Whole periods of his life - his youth and other interludes - remain unaccounted for, while details as to his origins and identity have proven to be remarkably elusive. There are plausible arguments to suggest that his family was from Croatia, possibly from the Karlovac-Delnice region. Highlighting a further riddle concerning his identity, Schneider and Tuksar both point out that Jarnovic's (or Giornovichi's) first names, Giovanni Mane, do not appear in any literature about him until 36 years after his death, namely in Schilling's Enzyclopadie of 1840. These names become the form most usually cited in encyclopaedic and biographical works from then onwards, often rendered today in their Croatian form as Ivan Mane Jarnović. It is "quite incredible," Tuksar has remarked, "that one of the leading musicians of 18th century Europe could have lived for 64 years without his name and surname ever being given anywhere, not even in his printed works, in their full and proper form." Besides Jarnović, several variations in the rendition of his surname also occur: Jarnowick, Jarnovick, Jarnovichi, Jarnowicz, Garnovik, Giarnovicki, Giernovichi. It seems likely that shifts in the spelling and pronunciation of his name occurred according to the country in which he was living or performing or publishing his works at any given time.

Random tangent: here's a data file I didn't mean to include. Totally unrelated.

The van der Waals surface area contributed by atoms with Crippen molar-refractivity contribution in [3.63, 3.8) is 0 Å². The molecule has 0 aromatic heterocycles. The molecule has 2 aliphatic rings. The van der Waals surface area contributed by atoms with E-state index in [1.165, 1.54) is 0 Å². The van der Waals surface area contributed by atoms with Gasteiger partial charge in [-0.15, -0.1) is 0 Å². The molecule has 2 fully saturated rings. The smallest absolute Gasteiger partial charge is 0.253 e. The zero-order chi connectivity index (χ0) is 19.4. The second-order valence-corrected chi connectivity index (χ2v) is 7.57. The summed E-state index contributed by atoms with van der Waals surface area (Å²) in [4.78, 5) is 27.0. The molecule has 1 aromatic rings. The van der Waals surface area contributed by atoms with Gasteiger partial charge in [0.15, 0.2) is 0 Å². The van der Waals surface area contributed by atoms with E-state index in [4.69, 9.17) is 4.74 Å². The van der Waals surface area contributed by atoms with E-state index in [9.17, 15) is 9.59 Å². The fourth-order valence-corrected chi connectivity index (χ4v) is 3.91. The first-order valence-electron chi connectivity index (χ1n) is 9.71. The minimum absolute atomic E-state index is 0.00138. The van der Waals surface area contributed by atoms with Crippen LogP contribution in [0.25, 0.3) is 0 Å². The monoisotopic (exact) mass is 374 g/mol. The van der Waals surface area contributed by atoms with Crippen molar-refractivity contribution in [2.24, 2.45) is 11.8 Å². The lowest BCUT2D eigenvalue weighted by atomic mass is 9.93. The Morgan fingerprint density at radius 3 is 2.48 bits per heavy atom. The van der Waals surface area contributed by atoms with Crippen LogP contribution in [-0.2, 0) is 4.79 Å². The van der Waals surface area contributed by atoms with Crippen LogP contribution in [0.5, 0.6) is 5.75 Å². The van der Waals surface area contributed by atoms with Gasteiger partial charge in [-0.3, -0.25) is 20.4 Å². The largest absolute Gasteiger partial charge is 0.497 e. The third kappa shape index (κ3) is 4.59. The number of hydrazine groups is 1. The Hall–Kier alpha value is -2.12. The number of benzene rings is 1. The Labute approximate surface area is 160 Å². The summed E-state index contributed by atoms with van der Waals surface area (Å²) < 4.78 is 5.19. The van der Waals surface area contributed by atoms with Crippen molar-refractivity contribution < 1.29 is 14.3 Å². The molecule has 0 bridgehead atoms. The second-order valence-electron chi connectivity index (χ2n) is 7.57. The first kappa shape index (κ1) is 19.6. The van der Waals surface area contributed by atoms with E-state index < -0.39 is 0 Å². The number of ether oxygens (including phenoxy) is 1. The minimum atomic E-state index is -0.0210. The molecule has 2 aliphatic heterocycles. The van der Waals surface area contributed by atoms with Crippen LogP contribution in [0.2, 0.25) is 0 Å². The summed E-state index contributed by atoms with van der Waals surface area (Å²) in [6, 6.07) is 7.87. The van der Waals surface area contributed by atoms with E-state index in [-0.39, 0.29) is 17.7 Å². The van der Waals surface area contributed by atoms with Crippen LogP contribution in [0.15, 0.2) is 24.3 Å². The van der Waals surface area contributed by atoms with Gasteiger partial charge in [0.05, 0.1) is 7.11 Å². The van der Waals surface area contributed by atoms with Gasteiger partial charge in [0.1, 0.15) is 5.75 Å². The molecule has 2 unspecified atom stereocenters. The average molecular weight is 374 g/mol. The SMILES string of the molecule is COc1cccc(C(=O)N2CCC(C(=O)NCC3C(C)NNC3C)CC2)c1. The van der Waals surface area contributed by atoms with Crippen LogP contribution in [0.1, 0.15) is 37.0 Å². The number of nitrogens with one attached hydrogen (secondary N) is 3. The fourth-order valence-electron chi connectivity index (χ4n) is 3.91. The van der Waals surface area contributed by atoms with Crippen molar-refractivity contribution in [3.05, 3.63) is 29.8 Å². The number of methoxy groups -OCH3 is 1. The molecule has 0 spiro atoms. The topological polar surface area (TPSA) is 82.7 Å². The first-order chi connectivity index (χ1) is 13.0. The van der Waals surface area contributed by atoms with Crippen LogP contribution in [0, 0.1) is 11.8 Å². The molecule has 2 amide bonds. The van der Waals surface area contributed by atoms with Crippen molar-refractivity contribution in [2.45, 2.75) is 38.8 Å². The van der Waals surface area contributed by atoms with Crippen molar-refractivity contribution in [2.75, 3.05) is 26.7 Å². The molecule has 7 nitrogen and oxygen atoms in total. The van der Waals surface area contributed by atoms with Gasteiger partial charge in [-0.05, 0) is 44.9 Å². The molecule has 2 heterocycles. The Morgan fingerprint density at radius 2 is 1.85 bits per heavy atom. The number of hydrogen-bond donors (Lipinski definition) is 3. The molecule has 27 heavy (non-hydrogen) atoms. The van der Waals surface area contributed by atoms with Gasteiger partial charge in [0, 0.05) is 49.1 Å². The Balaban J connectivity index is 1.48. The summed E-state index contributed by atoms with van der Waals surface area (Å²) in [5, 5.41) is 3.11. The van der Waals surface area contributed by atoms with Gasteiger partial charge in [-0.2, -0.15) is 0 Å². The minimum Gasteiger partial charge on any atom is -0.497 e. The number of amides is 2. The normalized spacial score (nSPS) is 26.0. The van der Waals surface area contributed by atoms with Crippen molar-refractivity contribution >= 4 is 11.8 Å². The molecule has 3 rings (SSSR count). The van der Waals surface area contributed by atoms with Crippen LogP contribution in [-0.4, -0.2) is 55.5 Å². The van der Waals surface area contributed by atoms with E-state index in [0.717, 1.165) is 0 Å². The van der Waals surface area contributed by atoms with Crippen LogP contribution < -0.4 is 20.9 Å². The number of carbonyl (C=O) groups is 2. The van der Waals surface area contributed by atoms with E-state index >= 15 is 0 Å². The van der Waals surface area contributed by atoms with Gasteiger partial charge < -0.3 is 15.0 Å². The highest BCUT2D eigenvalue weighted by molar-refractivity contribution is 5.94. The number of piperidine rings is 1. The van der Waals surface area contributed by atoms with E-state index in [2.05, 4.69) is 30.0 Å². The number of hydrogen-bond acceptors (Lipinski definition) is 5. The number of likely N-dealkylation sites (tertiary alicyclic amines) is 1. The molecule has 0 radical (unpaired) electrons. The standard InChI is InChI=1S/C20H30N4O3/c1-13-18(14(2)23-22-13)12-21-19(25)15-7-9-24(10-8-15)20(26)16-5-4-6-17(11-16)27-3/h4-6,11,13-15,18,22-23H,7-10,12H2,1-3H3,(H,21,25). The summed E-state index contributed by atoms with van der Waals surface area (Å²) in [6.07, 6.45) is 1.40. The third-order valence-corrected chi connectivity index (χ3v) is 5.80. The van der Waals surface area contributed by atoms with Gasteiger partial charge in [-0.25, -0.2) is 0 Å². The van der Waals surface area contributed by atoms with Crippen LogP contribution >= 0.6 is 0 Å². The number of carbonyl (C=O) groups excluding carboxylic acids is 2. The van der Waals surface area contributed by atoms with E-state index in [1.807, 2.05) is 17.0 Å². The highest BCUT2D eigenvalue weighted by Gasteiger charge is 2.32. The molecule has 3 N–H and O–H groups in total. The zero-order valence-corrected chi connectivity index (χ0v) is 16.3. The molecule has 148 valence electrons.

At least one source does exist which indicates his first and last names, namely a register entry recording the baptism of Jarnović's daughter Sophia, in London, in 1795. The same document throws light on yet another area of uncertainty - that of Jarnović's family. Whereas little was previously known of the fate of his daughters "Mimi" and "Sofie", something of their lives and subsequent history is now on record.